At the meeting yesterday afternoon that Kerry attended with the NATO foreign ministers, the secretary said, “more allies pledged their own contributions to make sure every ally from the Baltic to the Black Sea feels secure.” He did not provide details.
A senior U.S. defense official said the U.S. was also likely to send a small team of soldiers to Europe and was encouraging NATO allies to contribute more aircraft to the Baltic air patrol mission.
Despite annexing Crimea, Putin and other Kremlin officials have said that Russia has no intention of invading other areas of Ukraine. Defense Minister Sergei Shoigu insisted yesterday the Kremlin wants a “political settlement that would take interests and rights of the entire Ukrainian people into account.”
Meeting behind closed doors, Kerry and his Canadian and European colleagues agreed unanimously on steps NATO must take in response to Russian actions.
A civilian alliance official who attended the session and briefed reporters afterward on condition of anonymity said the measures include possible deployment and reinforcement of military assets in NATO member countries that feel Moscow’s actions may pose a security threat, as well as an increase of readiness levels for NATO rapid response forces. Other steps include a review of NATO’s crisis response plans, as well as military training and exercise schedules.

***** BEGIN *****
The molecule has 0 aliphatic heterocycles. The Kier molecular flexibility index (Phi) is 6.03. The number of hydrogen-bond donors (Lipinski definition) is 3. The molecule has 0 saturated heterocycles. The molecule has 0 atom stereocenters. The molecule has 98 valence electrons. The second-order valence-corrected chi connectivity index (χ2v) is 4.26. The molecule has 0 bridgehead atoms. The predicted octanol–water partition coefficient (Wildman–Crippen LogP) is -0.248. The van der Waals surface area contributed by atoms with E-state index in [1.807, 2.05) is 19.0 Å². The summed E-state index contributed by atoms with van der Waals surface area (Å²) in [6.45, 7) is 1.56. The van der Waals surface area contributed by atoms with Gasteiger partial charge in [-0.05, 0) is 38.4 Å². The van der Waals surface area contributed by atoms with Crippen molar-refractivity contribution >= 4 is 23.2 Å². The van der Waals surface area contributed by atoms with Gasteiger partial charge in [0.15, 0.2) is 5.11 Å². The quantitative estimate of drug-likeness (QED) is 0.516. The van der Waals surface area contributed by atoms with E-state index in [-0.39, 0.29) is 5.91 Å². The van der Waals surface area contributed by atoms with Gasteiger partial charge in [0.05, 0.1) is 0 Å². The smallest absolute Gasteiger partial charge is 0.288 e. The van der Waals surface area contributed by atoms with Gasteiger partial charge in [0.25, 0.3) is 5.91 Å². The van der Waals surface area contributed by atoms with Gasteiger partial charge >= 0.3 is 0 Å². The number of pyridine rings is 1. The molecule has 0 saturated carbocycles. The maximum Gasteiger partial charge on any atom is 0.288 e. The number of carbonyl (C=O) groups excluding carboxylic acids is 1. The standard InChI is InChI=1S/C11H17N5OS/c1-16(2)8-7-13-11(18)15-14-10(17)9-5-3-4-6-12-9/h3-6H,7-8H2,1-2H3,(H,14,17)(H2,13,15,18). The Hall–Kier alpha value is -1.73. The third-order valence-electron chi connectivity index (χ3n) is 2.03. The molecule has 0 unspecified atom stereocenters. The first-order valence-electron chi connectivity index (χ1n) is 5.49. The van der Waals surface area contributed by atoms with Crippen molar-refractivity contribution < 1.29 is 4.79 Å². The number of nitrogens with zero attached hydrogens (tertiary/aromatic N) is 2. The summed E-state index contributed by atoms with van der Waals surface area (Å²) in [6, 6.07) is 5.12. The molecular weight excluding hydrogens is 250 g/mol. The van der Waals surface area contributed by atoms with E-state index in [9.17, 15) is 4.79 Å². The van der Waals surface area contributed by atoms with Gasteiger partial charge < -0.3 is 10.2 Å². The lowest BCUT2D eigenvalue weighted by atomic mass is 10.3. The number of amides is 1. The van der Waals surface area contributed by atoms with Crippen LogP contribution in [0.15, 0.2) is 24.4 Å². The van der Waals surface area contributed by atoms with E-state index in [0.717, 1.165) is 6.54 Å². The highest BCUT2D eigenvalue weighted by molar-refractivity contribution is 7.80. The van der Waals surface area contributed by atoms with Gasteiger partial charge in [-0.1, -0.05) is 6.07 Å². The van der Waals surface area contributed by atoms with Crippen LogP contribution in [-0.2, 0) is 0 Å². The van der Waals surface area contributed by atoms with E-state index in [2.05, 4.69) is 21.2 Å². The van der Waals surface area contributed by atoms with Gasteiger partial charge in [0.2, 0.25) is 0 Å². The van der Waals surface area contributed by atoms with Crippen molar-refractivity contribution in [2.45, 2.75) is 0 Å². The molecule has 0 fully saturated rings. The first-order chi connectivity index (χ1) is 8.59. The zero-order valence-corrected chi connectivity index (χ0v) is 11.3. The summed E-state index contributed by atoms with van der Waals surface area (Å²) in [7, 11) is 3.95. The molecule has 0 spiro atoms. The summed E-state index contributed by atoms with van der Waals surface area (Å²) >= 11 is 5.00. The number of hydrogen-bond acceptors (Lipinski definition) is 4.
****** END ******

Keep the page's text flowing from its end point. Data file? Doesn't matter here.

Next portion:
While NATO ordered the suspension of “all practical civilian and military cooperation” with Russia, Secretary General Anders Fogh Rasmussen said later he thought some mutually beneficial cooperation programs with the Russians might continue, such as the project to train anti-narcotics personnel in Afghanistan, Pakistan and Central Asia.
The four-star U.S. Air Force general who is NATO’s supreme military commander, Philip Breedlove, has been ordered to devise plans to provide visible reassurance to alliance countries in Central and Eastern Europe that other NATO nations are ready to help protect them “on land, air and at sea,” Kerry said.